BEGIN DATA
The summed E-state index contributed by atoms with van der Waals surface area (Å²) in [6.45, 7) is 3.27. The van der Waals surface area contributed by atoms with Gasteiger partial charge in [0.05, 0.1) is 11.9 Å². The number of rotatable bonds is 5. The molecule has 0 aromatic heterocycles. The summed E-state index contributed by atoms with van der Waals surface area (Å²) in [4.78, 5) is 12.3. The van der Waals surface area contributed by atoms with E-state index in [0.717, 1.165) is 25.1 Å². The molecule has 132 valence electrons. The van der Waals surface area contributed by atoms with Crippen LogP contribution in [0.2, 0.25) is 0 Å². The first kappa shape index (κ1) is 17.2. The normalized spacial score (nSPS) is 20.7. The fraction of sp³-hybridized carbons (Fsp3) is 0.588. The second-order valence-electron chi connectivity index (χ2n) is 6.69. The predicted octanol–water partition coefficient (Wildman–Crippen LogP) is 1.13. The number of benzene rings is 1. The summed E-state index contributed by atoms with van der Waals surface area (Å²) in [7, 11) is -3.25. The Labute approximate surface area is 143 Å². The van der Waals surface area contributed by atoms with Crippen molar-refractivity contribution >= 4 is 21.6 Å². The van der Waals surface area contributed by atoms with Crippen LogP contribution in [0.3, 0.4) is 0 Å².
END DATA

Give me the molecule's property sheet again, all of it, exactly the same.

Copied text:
The summed E-state index contributed by atoms with van der Waals surface area (Å²) in [6.45, 7) is 3.27. The van der Waals surface area contributed by atoms with Gasteiger partial charge in [0.05, 0.1) is 11.9 Å². The number of rotatable bonds is 5. The molecule has 0 aromatic heterocycles. The summed E-state index contributed by atoms with van der Waals surface area (Å²) in [4.78, 5) is 12.3. The van der Waals surface area contributed by atoms with E-state index in [0.717, 1.165) is 25.1 Å². The molecule has 132 valence electrons. The van der Waals surface area contributed by atoms with Crippen LogP contribution in [0.2, 0.25) is 0 Å². The first kappa shape index (κ1) is 17.2. The normalized spacial score (nSPS) is 20.7. The fraction of sp³-hybridized carbons (Fsp3) is 0.588. The second-order valence-electron chi connectivity index (χ2n) is 6.69. The predicted octanol–water partition coefficient (Wildman–Crippen LogP) is 1.13. The number of benzene rings is 1. The summed E-state index contributed by atoms with van der Waals surface area (Å²) in [7, 11) is -3.25. The Labute approximate surface area is 143 Å². The van der Waals surface area contributed by atoms with Crippen molar-refractivity contribution >= 4 is 21.6 Å². The van der Waals surface area contributed by atoms with Crippen LogP contribution in [0.3, 0.4) is 0 Å².